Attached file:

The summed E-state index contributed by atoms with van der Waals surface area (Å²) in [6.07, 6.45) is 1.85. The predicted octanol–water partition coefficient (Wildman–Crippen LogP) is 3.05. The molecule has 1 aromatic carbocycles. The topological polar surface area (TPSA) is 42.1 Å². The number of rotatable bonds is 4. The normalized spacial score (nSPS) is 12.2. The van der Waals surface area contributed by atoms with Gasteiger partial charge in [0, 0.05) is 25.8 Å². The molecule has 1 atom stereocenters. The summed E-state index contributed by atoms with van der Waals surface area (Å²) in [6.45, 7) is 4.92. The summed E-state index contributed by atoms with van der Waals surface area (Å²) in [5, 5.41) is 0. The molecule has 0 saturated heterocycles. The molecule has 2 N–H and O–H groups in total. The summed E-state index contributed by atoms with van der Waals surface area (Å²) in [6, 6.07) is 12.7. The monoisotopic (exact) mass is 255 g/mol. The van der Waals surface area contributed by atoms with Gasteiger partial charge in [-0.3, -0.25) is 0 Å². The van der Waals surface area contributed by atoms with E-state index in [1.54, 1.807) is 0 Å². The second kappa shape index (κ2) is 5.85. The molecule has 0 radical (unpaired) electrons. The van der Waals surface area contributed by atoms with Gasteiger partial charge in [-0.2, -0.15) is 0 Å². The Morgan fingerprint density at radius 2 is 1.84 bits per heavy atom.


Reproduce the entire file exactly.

The summed E-state index contributed by atoms with van der Waals surface area (Å²) in [6.07, 6.45) is 1.85. The predicted octanol–water partition coefficient (Wildman–Crippen LogP) is 3.05. The molecule has 1 aromatic carbocycles. The topological polar surface area (TPSA) is 42.1 Å². The number of rotatable bonds is 4. The normalized spacial score (nSPS) is 12.2. The van der Waals surface area contributed by atoms with Gasteiger partial charge in [0, 0.05) is 25.8 Å². The molecule has 1 atom stereocenters. The summed E-state index contributed by atoms with van der Waals surface area (Å²) in [6.45, 7) is 4.92. The summed E-state index contributed by atoms with van der Waals surface area (Å²) in [5, 5.41) is 0. The molecule has 0 saturated heterocycles. The molecule has 2 N–H and O–H groups in total. The summed E-state index contributed by atoms with van der Waals surface area (Å²) in [6, 6.07) is 12.7. The monoisotopic (exact) mass is 255 g/mol. The van der Waals surface area contributed by atoms with Gasteiger partial charge in [-0.3, -0.25) is 0 Å². The van der Waals surface area contributed by atoms with E-state index in [1.54, 1.807) is 0 Å². The second kappa shape index (κ2) is 5.85. The molecule has 0 radical (unpaired) electrons. The van der Waals surface area contributed by atoms with Gasteiger partial charge in [-0.2, -0.15) is 0 Å². The Morgan fingerprint density at radius 2 is 1.84 bits per heavy atom.